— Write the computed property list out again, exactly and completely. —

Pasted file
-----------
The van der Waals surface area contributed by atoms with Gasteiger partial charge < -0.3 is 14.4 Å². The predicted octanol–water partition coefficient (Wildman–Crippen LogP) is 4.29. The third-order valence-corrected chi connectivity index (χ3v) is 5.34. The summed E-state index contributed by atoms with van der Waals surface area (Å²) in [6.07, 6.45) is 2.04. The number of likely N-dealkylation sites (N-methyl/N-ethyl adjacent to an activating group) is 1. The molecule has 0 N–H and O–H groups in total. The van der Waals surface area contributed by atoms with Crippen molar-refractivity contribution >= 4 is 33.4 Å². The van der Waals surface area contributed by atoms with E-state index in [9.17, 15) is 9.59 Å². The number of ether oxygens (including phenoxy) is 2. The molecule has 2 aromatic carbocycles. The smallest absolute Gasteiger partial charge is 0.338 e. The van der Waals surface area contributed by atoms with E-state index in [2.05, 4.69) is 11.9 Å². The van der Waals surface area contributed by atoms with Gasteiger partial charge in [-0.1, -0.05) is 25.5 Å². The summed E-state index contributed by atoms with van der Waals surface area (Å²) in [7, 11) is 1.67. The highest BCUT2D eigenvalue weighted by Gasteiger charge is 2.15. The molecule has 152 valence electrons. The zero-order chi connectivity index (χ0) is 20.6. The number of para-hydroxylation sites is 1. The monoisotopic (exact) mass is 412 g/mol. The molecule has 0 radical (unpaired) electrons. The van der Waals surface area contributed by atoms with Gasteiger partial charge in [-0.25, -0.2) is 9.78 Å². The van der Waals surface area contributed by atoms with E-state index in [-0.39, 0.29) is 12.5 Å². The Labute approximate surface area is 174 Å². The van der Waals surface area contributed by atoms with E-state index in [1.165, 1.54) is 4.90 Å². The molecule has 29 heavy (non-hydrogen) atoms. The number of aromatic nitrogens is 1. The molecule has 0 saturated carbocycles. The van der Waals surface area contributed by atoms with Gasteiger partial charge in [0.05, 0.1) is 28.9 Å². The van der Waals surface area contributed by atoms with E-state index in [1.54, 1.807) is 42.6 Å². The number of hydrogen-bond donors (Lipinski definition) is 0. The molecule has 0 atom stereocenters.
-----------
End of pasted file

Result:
The van der Waals surface area contributed by atoms with Gasteiger partial charge < -0.3 is 14.4 Å². The predicted octanol–water partition coefficient (Wildman–Crippen LogP) is 4.29. The third-order valence-corrected chi connectivity index (χ3v) is 5.34. The summed E-state index contributed by atoms with van der Waals surface area (Å²) in [6.07, 6.45) is 2.04. The number of likely N-dealkylation sites (N-methyl/N-ethyl adjacent to an activating group) is 1. The molecule has 0 N–H and O–H groups in total. The van der Waals surface area contributed by atoms with Crippen molar-refractivity contribution >= 4 is 33.4 Å². The van der Waals surface area contributed by atoms with E-state index in [9.17, 15) is 9.59 Å². The number of ether oxygens (including phenoxy) is 2. The molecule has 2 aromatic carbocycles. The smallest absolute Gasteiger partial charge is 0.338 e. The van der Waals surface area contributed by atoms with E-state index in [2.05, 4.69) is 11.9 Å². The van der Waals surface area contributed by atoms with Gasteiger partial charge in [-0.1, -0.05) is 25.5 Å². The summed E-state index contributed by atoms with van der Waals surface area (Å²) in [7, 11) is 1.67. The highest BCUT2D eigenvalue weighted by Gasteiger charge is 2.15. The molecule has 152 valence electrons. The zero-order chi connectivity index (χ0) is 20.6. The number of para-hydroxylation sites is 1. The monoisotopic (exact) mass is 412 g/mol. The molecule has 0 radical (unpaired) electrons. The van der Waals surface area contributed by atoms with Gasteiger partial charge in [-0.25, -0.2) is 9.78 Å². The van der Waals surface area contributed by atoms with E-state index in [-0.39, 0.29) is 12.5 Å². The Labute approximate surface area is 174 Å². The van der Waals surface area contributed by atoms with E-state index in [1.165, 1.54) is 4.90 Å². The molecule has 29 heavy (non-hydrogen) atoms. The number of aromatic nitrogens is 1. The molecule has 0 saturated carbocycles. The van der Waals surface area contributed by atoms with Gasteiger partial charge in [0.05, 0.1) is 28.9 Å². The van der Waals surface area contributed by atoms with E-state index in [1.54, 1.807) is 42.6 Å². The number of hydrogen-bond donors (Lipinski definition) is 0. The molecule has 0 atom stereocenters.